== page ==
The Eyring equation (occasionally also known as Eyring–Polanyi equation) is an equation used in chemical kinetics to describe changes in the rate of a chemical reaction with temperature. It was developed almost simultaneously in 1935 by Henry Eyring, Meredith Gwynne Evans and Michael Polanyi. This equation follows from the transition state theory (a.k.a. activated-complex theory) and (if one assumes constant enthalpy of activation and constant entropy of activation) is similar to the empirical Arrhenius equation, although the Arrhenius equation is empirical, and the Eyring equation has a statistical mechanical justification.
The general form of the Eyring–Polanyi equation somewhat resembles the Arrhenius equation:
where ΔG‡ is the Gibbs energy of activation, κ is the transmission coefficient, kB is Boltzmann's constant, and h is Planck's constant. The transmission coefficient is often assumed to be equal to one as it reflects what fraction of the flux through the transition state proceeds to the product without recrossing the transition state, so a transmission coefficient equal to one means that the fundamental no-recrossing assumption of transition state theory holds perfectly.
It can be rewritten as:
One can put this equation in the following form:
- = reaction rate constant
- = absolute temperature
- = enthalpy of activation
- = gas constant
- = Boltzmann constant
- = Planck's constant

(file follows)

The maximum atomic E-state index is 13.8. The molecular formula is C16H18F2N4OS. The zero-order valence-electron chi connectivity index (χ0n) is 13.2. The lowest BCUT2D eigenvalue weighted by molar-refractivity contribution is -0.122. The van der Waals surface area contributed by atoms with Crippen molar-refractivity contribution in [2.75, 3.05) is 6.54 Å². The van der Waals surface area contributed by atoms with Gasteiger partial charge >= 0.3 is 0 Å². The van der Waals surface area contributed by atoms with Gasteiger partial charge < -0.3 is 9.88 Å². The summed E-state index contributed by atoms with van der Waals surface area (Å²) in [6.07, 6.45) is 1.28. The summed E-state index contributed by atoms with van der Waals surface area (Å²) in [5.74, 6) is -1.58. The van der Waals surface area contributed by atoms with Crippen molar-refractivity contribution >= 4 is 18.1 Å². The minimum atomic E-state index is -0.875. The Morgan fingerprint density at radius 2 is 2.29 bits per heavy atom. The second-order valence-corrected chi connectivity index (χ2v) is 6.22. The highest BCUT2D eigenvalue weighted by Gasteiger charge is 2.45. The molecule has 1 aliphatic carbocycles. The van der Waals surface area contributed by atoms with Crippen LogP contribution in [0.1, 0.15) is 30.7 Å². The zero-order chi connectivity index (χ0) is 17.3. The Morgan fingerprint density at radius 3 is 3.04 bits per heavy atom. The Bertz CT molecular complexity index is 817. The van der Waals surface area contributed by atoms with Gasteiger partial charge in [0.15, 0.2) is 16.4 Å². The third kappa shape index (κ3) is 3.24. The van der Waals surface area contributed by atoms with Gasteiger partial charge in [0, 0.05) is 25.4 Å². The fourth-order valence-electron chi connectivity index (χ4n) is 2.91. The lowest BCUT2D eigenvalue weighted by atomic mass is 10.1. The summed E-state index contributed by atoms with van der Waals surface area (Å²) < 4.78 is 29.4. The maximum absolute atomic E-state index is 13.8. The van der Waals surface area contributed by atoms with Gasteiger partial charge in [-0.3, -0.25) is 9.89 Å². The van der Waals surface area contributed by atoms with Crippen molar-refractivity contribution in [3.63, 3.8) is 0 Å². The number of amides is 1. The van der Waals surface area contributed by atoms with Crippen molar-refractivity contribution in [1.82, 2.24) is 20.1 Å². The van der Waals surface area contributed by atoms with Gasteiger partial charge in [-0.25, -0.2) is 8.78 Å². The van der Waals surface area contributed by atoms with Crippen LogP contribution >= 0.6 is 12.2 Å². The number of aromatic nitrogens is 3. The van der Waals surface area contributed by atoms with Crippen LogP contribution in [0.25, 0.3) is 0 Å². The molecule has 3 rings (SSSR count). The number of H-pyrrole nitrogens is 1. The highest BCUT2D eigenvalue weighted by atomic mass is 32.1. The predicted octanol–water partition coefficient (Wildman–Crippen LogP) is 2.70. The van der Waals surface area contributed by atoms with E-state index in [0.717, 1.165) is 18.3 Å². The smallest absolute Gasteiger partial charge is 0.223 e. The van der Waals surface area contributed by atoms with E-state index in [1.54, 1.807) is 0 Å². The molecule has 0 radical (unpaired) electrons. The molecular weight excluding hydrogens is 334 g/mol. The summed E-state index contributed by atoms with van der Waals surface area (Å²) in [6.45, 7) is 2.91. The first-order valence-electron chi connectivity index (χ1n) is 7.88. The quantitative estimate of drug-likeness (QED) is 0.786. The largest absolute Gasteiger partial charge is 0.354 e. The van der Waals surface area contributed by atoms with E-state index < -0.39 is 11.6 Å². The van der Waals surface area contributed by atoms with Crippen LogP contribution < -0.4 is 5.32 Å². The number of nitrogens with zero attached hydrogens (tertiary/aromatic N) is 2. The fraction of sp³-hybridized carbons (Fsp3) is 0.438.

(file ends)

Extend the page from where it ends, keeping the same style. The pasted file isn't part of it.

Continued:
- = entropy of activation
If one assumes constant enthalpy of activation, constant entropy of activation, and constant transmission coefficient, this equation can be used as follows: A certain chemical reaction is performed at different temperatures and the reaction rate is determined. The plot of versus gives a straight line with slope from which the enthalpy of activation can be derived and with intercept from which the entropy of activation is derived.
Transition state theory requires a value of the transmission coefficient, called in that theory. This value is often taken to be unity (i.e., the species passing through the transition state always proceed directly to products AB and never revert to reactants A and B). To avoid specifying a value of , the rate constant can be compared to the value of the rate constant at some fixed reference temperature (i.e., ) which eliminates the factor in the resulting expression if one assumes that the transmission coefficient is independent of temperature.
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